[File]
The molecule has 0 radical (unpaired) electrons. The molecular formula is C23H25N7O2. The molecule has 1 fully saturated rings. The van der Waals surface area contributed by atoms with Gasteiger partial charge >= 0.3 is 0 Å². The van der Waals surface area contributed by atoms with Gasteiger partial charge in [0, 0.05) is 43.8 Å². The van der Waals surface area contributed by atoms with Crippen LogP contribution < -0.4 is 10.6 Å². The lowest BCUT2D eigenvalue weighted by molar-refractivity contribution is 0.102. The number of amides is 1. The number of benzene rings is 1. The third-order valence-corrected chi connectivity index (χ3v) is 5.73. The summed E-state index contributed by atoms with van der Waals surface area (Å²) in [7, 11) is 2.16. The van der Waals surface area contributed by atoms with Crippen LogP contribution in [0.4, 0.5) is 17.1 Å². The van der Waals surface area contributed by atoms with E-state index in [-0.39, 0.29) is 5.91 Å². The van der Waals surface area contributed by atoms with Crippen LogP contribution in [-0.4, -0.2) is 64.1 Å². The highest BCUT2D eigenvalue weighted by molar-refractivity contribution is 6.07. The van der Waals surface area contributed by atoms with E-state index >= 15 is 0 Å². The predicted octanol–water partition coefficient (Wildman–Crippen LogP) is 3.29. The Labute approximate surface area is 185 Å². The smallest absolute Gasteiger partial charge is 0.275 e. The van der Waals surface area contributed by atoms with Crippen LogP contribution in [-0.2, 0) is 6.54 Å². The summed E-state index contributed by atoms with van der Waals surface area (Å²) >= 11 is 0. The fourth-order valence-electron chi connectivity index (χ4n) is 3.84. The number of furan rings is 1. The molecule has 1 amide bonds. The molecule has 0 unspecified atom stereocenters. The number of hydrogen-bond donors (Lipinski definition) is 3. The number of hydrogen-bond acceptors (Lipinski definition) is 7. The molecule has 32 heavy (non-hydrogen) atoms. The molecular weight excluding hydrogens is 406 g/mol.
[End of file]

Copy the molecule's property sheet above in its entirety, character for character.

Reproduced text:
The molecule has 0 radical (unpaired) electrons. The molecular formula is C23H25N7O2. The molecule has 1 fully saturated rings. The van der Waals surface area contributed by atoms with Gasteiger partial charge >= 0.3 is 0 Å². The van der Waals surface area contributed by atoms with Gasteiger partial charge in [0, 0.05) is 43.8 Å². The van der Waals surface area contributed by atoms with Crippen LogP contribution < -0.4 is 10.6 Å². The lowest BCUT2D eigenvalue weighted by molar-refractivity contribution is 0.102. The number of amides is 1. The number of benzene rings is 1. The third-order valence-corrected chi connectivity index (χ3v) is 5.73. The summed E-state index contributed by atoms with van der Waals surface area (Å²) in [7, 11) is 2.16. The van der Waals surface area contributed by atoms with Crippen LogP contribution in [0.4, 0.5) is 17.1 Å². The van der Waals surface area contributed by atoms with E-state index in [-0.39, 0.29) is 5.91 Å². The van der Waals surface area contributed by atoms with Crippen LogP contribution in [-0.4, -0.2) is 64.1 Å². The highest BCUT2D eigenvalue weighted by molar-refractivity contribution is 6.07. The van der Waals surface area contributed by atoms with E-state index >= 15 is 0 Å². The predicted octanol–water partition coefficient (Wildman–Crippen LogP) is 3.29. The Labute approximate surface area is 185 Å². The smallest absolute Gasteiger partial charge is 0.275 e. The van der Waals surface area contributed by atoms with Crippen LogP contribution in [-0.2, 0) is 6.54 Å². The summed E-state index contributed by atoms with van der Waals surface area (Å²) >= 11 is 0. The fourth-order valence-electron chi connectivity index (χ4n) is 3.84. The number of furan rings is 1. The molecule has 1 amide bonds. The molecule has 0 unspecified atom stereocenters. The number of hydrogen-bond donors (Lipinski definition) is 3. The number of hydrogen-bond acceptors (Lipinski definition) is 7. The molecule has 32 heavy (non-hydrogen) atoms. The molecular weight excluding hydrogens is 406 g/mol.